Making Sense of the Human Condition

Month: January 2023

Why calling people toxic is toxic.

I’m really aware of this recent phenomena in Psychotherapy circles of calling people or relationships ‘toxic’. I see it all the time now on mental health blogs and I personally don’t think it’s helpful.

If you go around labelling everyone who offends you as ‘toxic’ you are in danger of actually making a very bold statement about yourself, in particular your intolerance for anyone that doesn’t share your views. I think it reinforces the notion that certain people are the cause of your problems and if you avoid them, your problem will go away. The truth is that virtually anyone can present a very challenging set of circumstances to you if you are experiencing a mental health crisis or simply going through a difficult period in your life.

The solution maybe is not to avoid everyone that you consider represents a threat to you but maybe to examine why you feel that way about that person, and why maybe others don’t. You might not like their behaviour or agree with what they’re doing, and you also don’t need to put up with it, but at least you can see it more objectively as someone’s own response to anxious behaviour, trauma, neglect or any other unresolved issue, rather than some notion that their behaviour is aimed at harming you.

I presented this idea on my Facebook page recently and had some interesting replies, some agreeing with me and a number of people who were really defending the use of the word.

It could of course be semantics over the words used but I just think the labelling doesn’t resolve the issue. For me when faced with this kind of situation, I need to confront the reasons why the behaviour was unacceptable, why the boundaries were crossed, and where to set them in the future, in order to be sure my actions were appropriate. Without that I’m just reinforcing the belief that everyone I meet is toxic if I don’t like the way they behave. I can’t see how that’s healthy.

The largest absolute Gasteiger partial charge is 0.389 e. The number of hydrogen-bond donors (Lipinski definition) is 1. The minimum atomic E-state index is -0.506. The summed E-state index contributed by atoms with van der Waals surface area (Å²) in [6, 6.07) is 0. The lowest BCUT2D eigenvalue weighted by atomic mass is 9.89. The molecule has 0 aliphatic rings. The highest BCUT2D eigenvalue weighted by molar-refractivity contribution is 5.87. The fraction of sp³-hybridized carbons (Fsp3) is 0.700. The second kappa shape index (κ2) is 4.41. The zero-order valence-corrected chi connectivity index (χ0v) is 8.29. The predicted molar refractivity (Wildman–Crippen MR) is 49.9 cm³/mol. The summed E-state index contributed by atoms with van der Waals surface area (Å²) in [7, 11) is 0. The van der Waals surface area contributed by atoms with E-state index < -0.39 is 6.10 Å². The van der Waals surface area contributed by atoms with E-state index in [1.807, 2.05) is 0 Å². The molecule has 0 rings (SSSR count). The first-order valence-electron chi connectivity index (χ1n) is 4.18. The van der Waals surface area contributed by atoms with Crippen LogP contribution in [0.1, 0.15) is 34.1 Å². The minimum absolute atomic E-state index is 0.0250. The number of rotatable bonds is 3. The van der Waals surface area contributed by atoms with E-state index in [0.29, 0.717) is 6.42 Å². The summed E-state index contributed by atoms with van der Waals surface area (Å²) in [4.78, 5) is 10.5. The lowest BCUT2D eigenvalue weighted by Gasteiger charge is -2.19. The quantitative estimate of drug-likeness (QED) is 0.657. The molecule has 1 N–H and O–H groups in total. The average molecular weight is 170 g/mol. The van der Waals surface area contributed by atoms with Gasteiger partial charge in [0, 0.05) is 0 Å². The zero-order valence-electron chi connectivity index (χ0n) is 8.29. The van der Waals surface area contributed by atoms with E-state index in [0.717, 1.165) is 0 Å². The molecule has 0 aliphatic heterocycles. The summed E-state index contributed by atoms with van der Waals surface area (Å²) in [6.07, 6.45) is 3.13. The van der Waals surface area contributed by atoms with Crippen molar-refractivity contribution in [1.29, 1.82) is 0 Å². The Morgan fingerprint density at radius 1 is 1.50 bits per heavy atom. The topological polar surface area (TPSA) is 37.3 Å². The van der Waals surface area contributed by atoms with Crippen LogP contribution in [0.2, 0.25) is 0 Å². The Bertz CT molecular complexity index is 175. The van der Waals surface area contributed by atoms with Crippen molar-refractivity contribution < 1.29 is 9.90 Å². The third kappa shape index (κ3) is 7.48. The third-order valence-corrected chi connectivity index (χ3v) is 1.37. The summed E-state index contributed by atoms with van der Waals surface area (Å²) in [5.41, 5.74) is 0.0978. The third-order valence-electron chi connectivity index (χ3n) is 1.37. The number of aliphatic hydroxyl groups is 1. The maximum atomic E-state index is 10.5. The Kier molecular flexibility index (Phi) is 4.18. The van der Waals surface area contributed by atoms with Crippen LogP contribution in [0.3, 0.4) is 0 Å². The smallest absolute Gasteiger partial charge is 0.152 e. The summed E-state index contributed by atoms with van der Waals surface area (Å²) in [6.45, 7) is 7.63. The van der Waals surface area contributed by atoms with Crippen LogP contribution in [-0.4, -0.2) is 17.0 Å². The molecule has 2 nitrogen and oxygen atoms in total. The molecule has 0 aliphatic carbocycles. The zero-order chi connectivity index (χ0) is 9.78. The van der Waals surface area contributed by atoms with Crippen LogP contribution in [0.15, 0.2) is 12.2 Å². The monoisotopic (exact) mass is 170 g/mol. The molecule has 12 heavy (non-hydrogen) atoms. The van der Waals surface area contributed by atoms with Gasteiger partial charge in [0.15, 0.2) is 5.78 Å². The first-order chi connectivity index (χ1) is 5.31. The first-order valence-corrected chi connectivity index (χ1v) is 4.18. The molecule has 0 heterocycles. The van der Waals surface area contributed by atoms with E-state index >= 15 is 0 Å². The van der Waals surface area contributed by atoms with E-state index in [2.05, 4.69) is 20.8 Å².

A few people were concerned I was advocating a policy of ‘turning the other cheek’. That’s absolutely not the case and in many cases I was thinking absolutely the opposite. If someone wants to do harm to you, then show them clearly where those boundaries are in no uncertain terms. But the real battle comes afterwards when you have to deal with the fallout, post trauma… The therapy for that is a bit more complicated than simply labelling that person, or behaviour ‘toxic’, sweeping it under the carpet and moving on. There lies the danger of it being used as a fix all sticking plaster.

Experiencing trauma should not be a life sentence for living the rest of your life, and a good therapist should be able to help to reframe those events without the labels.

The view we take of these events is crucial to our mental health going forward.

I am Analogue man

I am Analogue Man – Why the Future is not like it’s shown on TV.

Despite enjoying many of the attractions of modern technology, in many ways I am ‘analogue man’, and here to remind you of what we have all lost in the unstoppable procession into the future…But maybe we haven’t lost much at all?

If you are old enough to remember the BBC series Tomorrow’s World that was very popular in the 70s and 80s, they delighted in showcasing the ‘Home of the Future’ giving us all a tantalising taste of how we’d all be using laser disc players, video phones and have robots doing the housework. Well elements of all those things came true, but maybe not quite as literally as they were depicted by Judith Hann and Michael Rodd all those years ago. The thing they didn’t factor into their futuristic predictions is that people don’t conveniently follow technology curves, throwing out everything that’s old and replacing it with new. They didn’t factor in that people kind of like old and new stuff and mix it all together.

Now we have smart phones capable of video calls, and there’s no need for laser discs, video recorders and minidisc players…. But get this! We ‘stream’ our music from data servers whilst still buying something called ‘vinyl records’, remember them?